Chest computed tomography revealed an isolated anterior mediastinal mass on the thymic gland with a maximum diameter measuring 22 mm and without invasion into the surrounding tissues (Fig. 1). Thymic carcinoid is classified as MEN-1 and has a poor prognosis; thus, we decided to remove the tumor. The patient was intubated with a double-lumen endotracheal tube for one-lung ventilation under general anesthesia and positioned in the left lateral decubitus position. A 5-cm skin incision was made at the fifth intercostal space (ICS) in the anterior axillary line, and a wound protector (Gel POINT Mini Advanced Access Platform, Applied Medical, Rancho Santa Margarita, CA, USA) was placed at the subcutaneous muscular layer (Fig. 2A). Through the wound protector, an 8-mm camera port was placed at the fifth ICS in the anterior axillary line as the second arm. Two 8-mm assisted ports were inserted at the fourth and sixth ICS on the anterior side as the first and third arms, respectively (Fig. 2B, C). The distance between each port was about 3 cm. After the da Vinci® Xi (Intuitive Surgical, Sunnyvale, CA, USA) was positioned; a robotic arm was mounted to each port with a bipolar fenestrated grasping forceps on the first arm and a monopolar spatula on the third arm. The rigid 30° oblique viewing endoscope was used. Carbon dioxide (CO2) was insufflated at a set pressure of 5 mmHg. Depending on the situation, the robotic instruments on the left and right arms were replaced and da Vinci® Vessel Sealer Extend (Intuitive Surgical) instruments were also used. Part of the thymic and pericardial fat including the tumor was dissected from the inferior side, and complete dissection was performed from the cranial side, resulting in the removal of the tumor. To prevent robotic arm collisions, the left and right forceps were moved vertically with the endoscope in between (Fig. 2D–G). The final histopathologic examination diagnosed the tumor as a thymic carcinoid tumor (Fig. 3). Hematoxylin and eosin staining revealed the presence of a number of atypical pleomorphic cells. Immunohistochemical staining showed the presence of neuroendocrine markers chromogranin A, synaptophysin, cytokeratin AE1/3, and Ki-67 (5–10%) (Fig. 3A–E). Thus, confirmation of a thymic carcinoid tumor was obtained. The postoperative course was uneventful.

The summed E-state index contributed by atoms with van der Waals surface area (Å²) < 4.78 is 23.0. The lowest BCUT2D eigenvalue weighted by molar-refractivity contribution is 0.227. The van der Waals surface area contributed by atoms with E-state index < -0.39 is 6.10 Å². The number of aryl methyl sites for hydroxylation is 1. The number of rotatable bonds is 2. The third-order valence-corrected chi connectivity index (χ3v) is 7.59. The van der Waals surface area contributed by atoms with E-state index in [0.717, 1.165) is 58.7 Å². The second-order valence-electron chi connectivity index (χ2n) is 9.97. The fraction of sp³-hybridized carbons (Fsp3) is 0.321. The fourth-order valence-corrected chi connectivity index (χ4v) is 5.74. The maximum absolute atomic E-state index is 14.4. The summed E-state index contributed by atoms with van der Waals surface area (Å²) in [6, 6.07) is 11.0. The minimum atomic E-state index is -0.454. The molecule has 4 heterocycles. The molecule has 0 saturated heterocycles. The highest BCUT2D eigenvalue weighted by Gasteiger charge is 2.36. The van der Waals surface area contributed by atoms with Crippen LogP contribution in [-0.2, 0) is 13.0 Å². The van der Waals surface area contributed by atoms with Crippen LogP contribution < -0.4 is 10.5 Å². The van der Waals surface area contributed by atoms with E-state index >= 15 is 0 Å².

Fig. 1
figure 1

Computed tomography imaging. Chest computed tomography revealed an isolated anterior mediastinal mass with a maximum diameter measuring 22 mm without invasion to the surrounding tissues

Fig. 2
figure 2

Intraoperative images. A A 5-cm skin incision was made at the fifth intercostal space (ICS) in the anterior axillary line, and a wound protector was placed at the subcutaneous muscular layer. B An 8-mm camera port placed at the fifth ICS in the anterior axillary line as the second arm. C The distance between each port was about 3 cm, with an 8-mm robotic port inserted each at the fifth ICS on the anterior axillary line as the second arm, at the fourth ICS on the anterior side as the first arm, and at the sixth ICS on the anterior side as the third arm. D The tumor is indicated by the white dotted circle. E and F The monopolar spatula attached to the 3rd arm was replaced with a da Vinci® Vessel Sealer Extend to continue the excision. G Complete dissection and removal of the tumor from the cranial side

Fig. 3
figure 3

Pathological findings. A Hematoxylin and eosin staining revealed the presence of atypical pleomorphic cells. BE Immunohistochemical staining was positive for B chromogranin A and C synaptophysin and weakly positive for D cytokeratin AE1/3 and E Ki-67. Scale bars, 100 μm

Discussion and conclusions

Thymic carcinoid tumors are usually associated with MEN-1 [1, 2]. Thymic carcinoid tumors are rarer than thymomas, have a poor prognosis, and have a characteristic tendency to recur and metastasize years after the initial diagnosis and treatment. The effect of chemotherapy is unknown, but in most cases, initial surgical intervention and radiotherapy seem to help.